A comics and comic art auction held in Dallas by Heritage (20% buyer’s premium) spanned three days and presented as a major attraction the appearance of just 181 comics from the Promise Collection.
During this year and next, Heritage will sell more than 5000 comics from this extraordinary collection, purchased off news stands in the 1940s by a young lad who grew up to be a soldier but lost his life while serving in the US army in Korea in the early 1950s. For decades the collection was kept safe by the brother who had promised to look after them, hence its name.
In remarkable condition, some of them near mint, these comics that made up this first selection of high spots in a June 16-18 sale raised $7.1m (£5.14m) overall, including premiums.
Two lots, both dating from 1948 and bearing exceptional, CGC near mint+ ratings of 9.6, saw bidding reach $380,000 (£275,360).
They were Issue No 140 of Detective Comics, one in which The Riddler made his debut, and Phantom Lady No 17. The latter’s cover art, by Matt Baker, is considered by comic fans to be one of the most impressive creations of the ‘Golden Age’ – the period 1938-56. Several other issues of Detective Comics, including a couple that bore remarkable CGC ratings of 9.8, brought high five or even six-figure bids.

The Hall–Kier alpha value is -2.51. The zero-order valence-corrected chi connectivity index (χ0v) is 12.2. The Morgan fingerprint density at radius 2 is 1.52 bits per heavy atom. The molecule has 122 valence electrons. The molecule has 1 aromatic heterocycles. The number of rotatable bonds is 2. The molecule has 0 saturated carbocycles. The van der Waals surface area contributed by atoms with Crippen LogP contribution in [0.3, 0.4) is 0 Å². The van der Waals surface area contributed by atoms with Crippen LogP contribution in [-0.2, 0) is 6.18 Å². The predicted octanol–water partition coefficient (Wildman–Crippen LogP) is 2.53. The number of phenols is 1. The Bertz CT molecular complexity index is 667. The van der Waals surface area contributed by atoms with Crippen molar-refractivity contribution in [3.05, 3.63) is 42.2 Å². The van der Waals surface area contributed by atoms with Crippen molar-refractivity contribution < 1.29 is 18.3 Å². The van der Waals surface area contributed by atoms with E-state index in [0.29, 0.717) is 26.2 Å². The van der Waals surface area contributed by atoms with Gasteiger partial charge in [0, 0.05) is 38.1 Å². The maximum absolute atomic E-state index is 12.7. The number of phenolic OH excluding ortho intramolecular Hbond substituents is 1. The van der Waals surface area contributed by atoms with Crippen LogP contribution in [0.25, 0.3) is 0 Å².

Sold for $170,000 (£122,910) was a copy of Captain America comic No 36 of March 1944, in which Syd Shores’ cover artwork depicts our hero yanking Hitler out of his convertible, much to the astonishment of his fellow passengers and the accompanying motorcycle riders.
A few lots later, another Captain America comic, No 74, bearing a CGC 9.2 grading, sold for exactly the same sum.
Described as bearing “perhaps the most famous and highly sought-after airbrushed cover by Golden Age icon Alix Schomburg”, a copy of Startling Comics No 49, graded CGC 9.6, sold at a far higher than predicted $110,000 (£79,710).
From other properties came a copy of the 1939 issue of Detective Comics, graded CGC 5.0, that featured the first appearance of Batman. It sold at $937,500 (£679,350).
Bid to $700,000 (£507,245) was the original, black and white cover artwork by Wally Wood for Shock SuspenStories No 6 of 1952. The cover, said Heritage, “depicts a hooded mob of the Black Vigilante Society menacing one of the most gorgeously rendered women ever to appear on a comic book cover”.
The stories from Shock…, the cataloguer noted, “…were EC’s most pointed attempts to address socially relevant subject matter such as racial prejudice, revolutionary for comic stories of the time, and no single image is more famous than this”.